Coin collecting got a shot in the arm back in 1999. That’s when literally tens of millions of people — many of them children — began collecting the 50 States Quarters.
That’s now over a decade ago, and many of the young collectors who started picking 50 States Quarters from their parents’ pockets and purses are now grown up.
So, that begs the question — how do we get the next generation of children interested in coin collecting?
Admittedly, it can be hard to pull young kids away from their video games and cell phones and get them interested in collecting coins, but it’s far from impossible. In fact, many children pick right up on coin collecting after an appealing introduction to this ages-old hobby.
Here are 5 ideas that you might want to use if you’d like to get a young child involved in coin collecting…
Getting Young Coin Collectors Involved
One thing that makes getting a young coin collector involved so easy is that, despite the draws of electronic games and hot new toys, kids still can be awed by something as simple as holding a 100-year old coin in their hands or seeing something as novel as a 2-cent piece.
While no one can guarantee that any of these tips will 100-percent work in getting a young person to become a die-hard coin collector, these tips should at the very least help in sparking numismatic interest in children.
Give Old Coins To A Kid
The one thing that often stands in the way of many young children from becoming active coin collectors is the relative expense of coin collecting at a young age. While anybody can collect coins for face value right from pocket change, obtaining even cheap old coins (like Indian Head cents, Buffalo nickels, and Mercury dimes) can take a week or more of allowance money.
The best way to help a young child overcome that hurdle is to give a gift of some old coins. Nothing too expensive, mind you, but consider giving a gift of a few old, cheap coins that the child has never seen before.
Being able to hold and call their own some neat old coins can lend them a sense of curiosity to want to learn something about those old coins and collect more of them.
The Coin Folder-Filling Game
Kids love games. So why not combine the fun of a game with the fun of coin collecting?
Of course, you don’t want to make this ‘game’ too hard, at least at first. Try something simple, like completing the 1975 to date Lincoln Cent album from Whitman. Another exciting (but simple) goal would be to find one each of the 50 States Quarters (made from 1999 to 2008) and place those coins in a 50 States quarter album.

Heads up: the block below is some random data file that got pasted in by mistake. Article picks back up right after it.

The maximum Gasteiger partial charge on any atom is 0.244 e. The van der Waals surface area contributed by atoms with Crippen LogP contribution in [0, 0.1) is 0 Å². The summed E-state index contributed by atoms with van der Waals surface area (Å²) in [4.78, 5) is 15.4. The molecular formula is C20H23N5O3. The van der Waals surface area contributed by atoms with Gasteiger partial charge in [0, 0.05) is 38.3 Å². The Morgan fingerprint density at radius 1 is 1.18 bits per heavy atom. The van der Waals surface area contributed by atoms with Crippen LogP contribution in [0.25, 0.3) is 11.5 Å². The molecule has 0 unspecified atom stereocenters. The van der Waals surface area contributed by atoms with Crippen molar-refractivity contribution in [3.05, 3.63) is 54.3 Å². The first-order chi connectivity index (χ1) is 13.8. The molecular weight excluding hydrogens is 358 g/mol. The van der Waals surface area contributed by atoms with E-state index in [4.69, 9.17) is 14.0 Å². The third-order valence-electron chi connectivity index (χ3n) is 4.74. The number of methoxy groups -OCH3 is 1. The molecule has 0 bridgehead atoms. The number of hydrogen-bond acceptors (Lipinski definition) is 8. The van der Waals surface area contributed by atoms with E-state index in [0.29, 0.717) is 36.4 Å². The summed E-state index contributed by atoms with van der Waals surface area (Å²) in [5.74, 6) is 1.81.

As the young coin collector starts filling up these books, a coin collection will start to build and the child will want to start moving onto more challenging goals — perhaps finishing the Jefferson nickel series, or even something complex like a 20th century coin set.
Exhibit Old Coins
This idea is somewhat like the first tip, though you aren’t actually giving any coins to the young collector. The difference is that, in this case, you’ll be able to break out some of the more expensive and scarcer coins in your coin collection.
Though you might not be able to afford giving away Draped Bust silver dollars or Saint-Gaudens double eagles, these are pieces that’ll impress most any child and definitely spark an interest in learning more about the history of coins.
Odd denominations (like 2 cent pieces, trimes, and the 20 cent coin) are the best bet to show young people. Think… how often has the average grade schooler seen (or held) such pieces? Though you may be reluctant in giving away such more-expensive coins, these should definitely be on your “show and tell” list if you’re hoping to engage the budding interests of a young coin collector.
Talk About Old Coins
You’re probably thinking ‘what young child will want to hear me rattle on about old coins?’… Well, make it interesting. There are so many engaging things to talk about in numismatics that’ll keep kids waiting to hear the next word.
Talk about the 2 cent piece — the first coin to ever have the motto ‘IN GOD WE TRUST.’
Explain the tale behind the 1909 VDB cent — and why Victor David Brenner’s initials were removed for 8 years. Then, with a magnifying glass and a recent penny in hand, see if the child can find the VDB now (obverse, under the Lincoln’s shoulder). Let the young numismatist keep the coin if he or she can spot the initials and tell you where they are.
Does the young child ave a favorite animal or subject? Get talking about it and nudge into the discussion something about a coin that has a design featuring that favorite thing. If you have the coin on hand, that’s all the better.
These, of course, are just a few ideas, and you’ll be able to think of some more of your own in no time flat.
Coin Show Time
There’s probably no better way to initiate a children in coin collecting than to bring them to a coin show. There are tens of thousands of coins for the child to enjoy and look at, plenty of opportunities to pass along something new, and many coin shows now have seminars and lessons geared directly to young coin collectors.
Grab a lunch, shoot the breeze with the kid about coin collecting, and don’t forget to offer a small shopping allowance for the child to use at the show!
I’m a roller coaster junkie, a weather enthusiast, a frequent traveler, and a numismatist. My love for coins began when I was 11 years old. I primarily collect and study U.S. coins produced during the 20th century. I’m a member of the American Numismatic Association (ANA) and the Numismatic Literary Guild (NLG). I’ve also been studying meteorology and watching weather patterns for years. I enjoy sharing little-known facts and fun stuff about coins, weather, travel, health, food, and living green… on a budget.